Catface is the result of abnormal development of the pistil of the flower, which eventually forms the fruit. Cold temperatures (below 58 F) during flower development and bloom and exposure to hormone-type, phenoxy herbicides such as 2,4-D are known to cause catface.

Figure 2. Catface – Note the brown scar, kidney shaped fruit, and uneven ripening.

Control: Little can be done to control catface other than avoiding highly susceptible, large-fruited varieties and keeping phenoxy herbicide away from tomatoes.


Mature green and breaker-stage (first pink) fruit exposed to direct sunlight frequently develop sunscald. Affected fruit develop white, bleached areas on exposed areas (usually the shoulders of the fruit), which become obvious during ripening (Figure 3). Sunken areas with a paper-like surface later develop.

Figure 3. Sunscald of tomato fruit caused by exposure of direct sunlight.

Control: Maintaining healthy foliage is important in protecting developing fruit from sunscald. Controlling foliar fungal and bacterial diseases, as well as spider mite damage is essential in preventing premature defoliation. Caged tomatoes suffer less sunscald than staked tomatoes or those allowed to grow on the ground. Artificial shading may be beneficial where fruit exposure to direct sunlight is expected.

Phenoxy herbicide injury

Tomatoes are very sensitive to damage from herbicides. A common herbicide injury problem in tomatoes is caused by phenoxy herbicides such as 2,4-D and dicamba. These are hormone-type herbicides that are common components of products used to control broadleaf weeds in lawns and pastures, and are prone to drift or move with water to non-target sites.

Symptoms of phenoxy herbicide injury appear primarily as a distortion of new growth that occurs following exposure to the herbicide. Young leaves do not fully expand, are narrow and pointed, and tend to curl downward (Figure 4). Stems are twisted, may split, and become brittle. Fruit are catfaced or irregularly shaped. Symptoms of phenoxy herbicide resemble some virus diseases. However, herbicide injury often results in more uniform damage to plants than virus diseases which tend to be aggregated in their distribution.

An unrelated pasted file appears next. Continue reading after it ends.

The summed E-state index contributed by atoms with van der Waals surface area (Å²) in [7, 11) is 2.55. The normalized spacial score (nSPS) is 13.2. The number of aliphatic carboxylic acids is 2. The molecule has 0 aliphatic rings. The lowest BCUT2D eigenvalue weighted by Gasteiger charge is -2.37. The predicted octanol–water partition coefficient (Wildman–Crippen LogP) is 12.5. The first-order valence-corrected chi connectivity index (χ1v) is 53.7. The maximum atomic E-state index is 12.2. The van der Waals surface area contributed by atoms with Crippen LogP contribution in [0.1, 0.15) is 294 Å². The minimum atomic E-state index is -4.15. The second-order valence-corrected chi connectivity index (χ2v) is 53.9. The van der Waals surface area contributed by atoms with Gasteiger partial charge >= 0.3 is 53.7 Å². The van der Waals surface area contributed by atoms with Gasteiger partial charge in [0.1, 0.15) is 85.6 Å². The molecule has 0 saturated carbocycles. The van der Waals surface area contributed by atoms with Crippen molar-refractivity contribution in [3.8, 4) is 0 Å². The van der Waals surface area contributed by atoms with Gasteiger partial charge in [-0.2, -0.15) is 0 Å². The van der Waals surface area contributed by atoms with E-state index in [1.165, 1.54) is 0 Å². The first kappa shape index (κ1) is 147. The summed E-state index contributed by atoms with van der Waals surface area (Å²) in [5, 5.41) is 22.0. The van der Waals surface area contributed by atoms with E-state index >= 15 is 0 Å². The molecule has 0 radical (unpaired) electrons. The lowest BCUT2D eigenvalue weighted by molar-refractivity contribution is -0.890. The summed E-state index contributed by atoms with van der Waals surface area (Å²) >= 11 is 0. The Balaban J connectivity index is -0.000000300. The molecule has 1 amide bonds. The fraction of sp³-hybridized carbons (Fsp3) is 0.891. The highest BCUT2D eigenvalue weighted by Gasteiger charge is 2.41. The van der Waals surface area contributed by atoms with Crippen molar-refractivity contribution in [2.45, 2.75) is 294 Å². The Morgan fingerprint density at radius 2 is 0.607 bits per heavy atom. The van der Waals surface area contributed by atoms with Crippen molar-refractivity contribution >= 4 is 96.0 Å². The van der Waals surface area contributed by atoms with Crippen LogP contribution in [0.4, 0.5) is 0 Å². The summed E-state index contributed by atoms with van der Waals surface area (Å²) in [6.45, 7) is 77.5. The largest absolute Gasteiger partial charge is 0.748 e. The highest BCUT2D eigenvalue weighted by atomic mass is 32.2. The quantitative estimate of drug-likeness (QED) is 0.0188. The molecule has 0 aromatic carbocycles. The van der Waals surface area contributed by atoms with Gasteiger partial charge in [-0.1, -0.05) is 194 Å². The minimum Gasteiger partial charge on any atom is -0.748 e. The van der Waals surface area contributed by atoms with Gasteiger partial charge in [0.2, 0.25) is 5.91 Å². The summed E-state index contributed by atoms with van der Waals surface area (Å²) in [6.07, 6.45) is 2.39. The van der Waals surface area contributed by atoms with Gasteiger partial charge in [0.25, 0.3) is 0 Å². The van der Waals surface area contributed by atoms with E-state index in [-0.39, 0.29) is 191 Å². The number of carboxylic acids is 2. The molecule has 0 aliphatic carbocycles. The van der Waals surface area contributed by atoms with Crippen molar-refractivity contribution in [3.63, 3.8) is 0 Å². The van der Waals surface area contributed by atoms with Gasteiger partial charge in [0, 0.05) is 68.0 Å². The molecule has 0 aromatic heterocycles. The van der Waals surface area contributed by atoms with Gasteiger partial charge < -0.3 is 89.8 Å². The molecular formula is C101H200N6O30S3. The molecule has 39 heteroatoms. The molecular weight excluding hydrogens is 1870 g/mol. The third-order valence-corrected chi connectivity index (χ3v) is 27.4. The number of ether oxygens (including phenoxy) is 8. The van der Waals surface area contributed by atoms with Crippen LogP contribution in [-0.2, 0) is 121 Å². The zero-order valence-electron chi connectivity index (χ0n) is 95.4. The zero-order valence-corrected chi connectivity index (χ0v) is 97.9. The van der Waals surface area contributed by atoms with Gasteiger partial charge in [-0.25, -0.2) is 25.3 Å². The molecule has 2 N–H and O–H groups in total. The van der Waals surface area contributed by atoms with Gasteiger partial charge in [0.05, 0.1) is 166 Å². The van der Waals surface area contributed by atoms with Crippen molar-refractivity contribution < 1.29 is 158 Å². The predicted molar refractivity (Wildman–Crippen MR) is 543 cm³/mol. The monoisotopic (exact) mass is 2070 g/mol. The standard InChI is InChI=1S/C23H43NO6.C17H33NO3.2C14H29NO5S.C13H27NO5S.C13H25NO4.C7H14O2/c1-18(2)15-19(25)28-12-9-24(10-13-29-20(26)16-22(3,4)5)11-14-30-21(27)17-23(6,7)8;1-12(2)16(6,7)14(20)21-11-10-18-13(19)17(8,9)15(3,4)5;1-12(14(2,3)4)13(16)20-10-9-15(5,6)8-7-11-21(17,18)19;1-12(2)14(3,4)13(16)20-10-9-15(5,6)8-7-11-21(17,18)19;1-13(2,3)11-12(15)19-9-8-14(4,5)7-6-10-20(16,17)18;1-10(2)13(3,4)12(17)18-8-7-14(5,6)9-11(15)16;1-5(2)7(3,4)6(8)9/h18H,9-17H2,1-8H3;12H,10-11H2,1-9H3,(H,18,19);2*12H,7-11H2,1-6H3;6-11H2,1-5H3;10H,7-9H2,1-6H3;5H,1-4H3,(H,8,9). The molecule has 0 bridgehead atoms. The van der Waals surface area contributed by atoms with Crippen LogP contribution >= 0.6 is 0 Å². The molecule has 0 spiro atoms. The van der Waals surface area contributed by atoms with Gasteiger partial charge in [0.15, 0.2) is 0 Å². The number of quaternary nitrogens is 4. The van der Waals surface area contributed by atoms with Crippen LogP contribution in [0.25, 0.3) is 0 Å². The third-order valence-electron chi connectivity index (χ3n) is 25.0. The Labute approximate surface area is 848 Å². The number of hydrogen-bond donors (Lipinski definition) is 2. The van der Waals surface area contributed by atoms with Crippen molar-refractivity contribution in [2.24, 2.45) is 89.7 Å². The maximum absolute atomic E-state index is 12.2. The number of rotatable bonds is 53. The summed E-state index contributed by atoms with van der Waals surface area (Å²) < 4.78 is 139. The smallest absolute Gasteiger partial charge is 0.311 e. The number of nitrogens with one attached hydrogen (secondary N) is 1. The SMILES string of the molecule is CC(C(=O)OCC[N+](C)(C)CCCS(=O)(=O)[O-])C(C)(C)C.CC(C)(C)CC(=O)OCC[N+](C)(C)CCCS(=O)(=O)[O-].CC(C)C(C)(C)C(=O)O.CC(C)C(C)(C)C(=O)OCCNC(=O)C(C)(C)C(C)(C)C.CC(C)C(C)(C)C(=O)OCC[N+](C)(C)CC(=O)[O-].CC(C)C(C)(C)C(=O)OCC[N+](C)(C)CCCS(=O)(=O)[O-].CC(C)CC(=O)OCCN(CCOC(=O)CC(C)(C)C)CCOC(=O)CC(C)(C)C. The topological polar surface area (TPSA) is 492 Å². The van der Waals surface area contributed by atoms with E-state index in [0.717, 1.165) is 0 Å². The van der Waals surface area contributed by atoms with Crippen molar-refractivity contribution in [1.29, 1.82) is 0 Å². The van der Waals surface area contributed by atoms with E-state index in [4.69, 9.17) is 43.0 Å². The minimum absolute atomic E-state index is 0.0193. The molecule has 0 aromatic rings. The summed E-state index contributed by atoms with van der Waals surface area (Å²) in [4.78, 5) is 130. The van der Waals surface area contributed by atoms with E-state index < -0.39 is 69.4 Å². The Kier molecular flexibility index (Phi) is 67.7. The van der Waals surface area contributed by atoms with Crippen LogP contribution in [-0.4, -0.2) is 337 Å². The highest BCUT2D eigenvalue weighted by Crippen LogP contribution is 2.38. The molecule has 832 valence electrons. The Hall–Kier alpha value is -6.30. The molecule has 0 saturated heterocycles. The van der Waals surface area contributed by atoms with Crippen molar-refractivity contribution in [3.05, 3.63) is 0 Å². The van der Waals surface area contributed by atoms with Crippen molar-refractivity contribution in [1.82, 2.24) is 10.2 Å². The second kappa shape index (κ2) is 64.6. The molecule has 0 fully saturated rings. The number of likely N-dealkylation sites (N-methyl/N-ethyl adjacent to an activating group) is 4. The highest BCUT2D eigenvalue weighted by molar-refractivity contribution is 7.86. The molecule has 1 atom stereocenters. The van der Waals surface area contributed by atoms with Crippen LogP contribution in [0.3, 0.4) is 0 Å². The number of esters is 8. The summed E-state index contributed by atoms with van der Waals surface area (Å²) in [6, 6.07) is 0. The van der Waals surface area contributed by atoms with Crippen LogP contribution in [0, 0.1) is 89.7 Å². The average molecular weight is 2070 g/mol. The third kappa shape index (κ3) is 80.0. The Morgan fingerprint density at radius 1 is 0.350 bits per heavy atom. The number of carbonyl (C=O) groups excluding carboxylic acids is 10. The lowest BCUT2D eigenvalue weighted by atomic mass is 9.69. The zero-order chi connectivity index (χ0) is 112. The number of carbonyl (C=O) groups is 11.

Figure 4. Distorted growth of tomato foliage caused by exposure to phenoxy herbicide.

Control: Avoid using these herbicides in areas where tomatoes and other sensitive vegetable crops are being grown. Plants exposed to small amounts of phenoxy herbicides will outgrow symptoms, but harvest may be delayed. Severely damaged plants will not recover.

Physiological leaf roll

Physiological leaf roll begins with an upward curing of older leaflets. Leaf roll may progress until the margins of the rolled leaflets touch or even overlap. Rolled leaves are firm and leathery and most of the foliage may be affected (Figure 5). Aside from the leaf rolling, plants are otherwise normal in size and appearance, unlike virus diseases such as curly top which also cause leaf rolling. Affected plants will continue to grow normally with little or no reduction in yield or quality.

Physiological leaf roll has been associated with tomato varieties having a specific gene that favors this condition, the occurrence of high temperatures, and prolonged periods of wet soil. Leaf roll is often more severe on plants that are staked and pruned.

Figure 5. Physiological leaf roll.

Control: Aside from planting tomatoes on well-drained soils, there is little that can be done to correct leaf roll.

Yellow shoulder

Yellow shoulder, also referred to as heat ripening or persistent green shoulder, is a ripening disorder of tomato fruit. The shoulders of affected fruit remain green or eventually turn yellow, but not red. The entire shoulder or an irregular patch may be affected. Internal areas of the upper fruit remain hard and white.

The cause of yellow shoulder is not fully understood. Apparently fruit exposed to high temperatures during fruit maturation and ripening express this disease. Tomato varieties vary in susceptibility to yellow shoulder, with those having dark green shoulders being more susceptible than uniform ripening varieties.

Control: The best control is achieved through the use of varieties with resistance to yellow shoulder. During periods of high temperatures, a lower incidence of yellow shoulder can be expected when fruit are picked at the breaker stage (first pink color) and are allowed to ripen at room temperature.

John Damicone
Extension Plant Pathologist

Lynn Brandenberger
Extension Horticultural Specialist, Vegetable Crops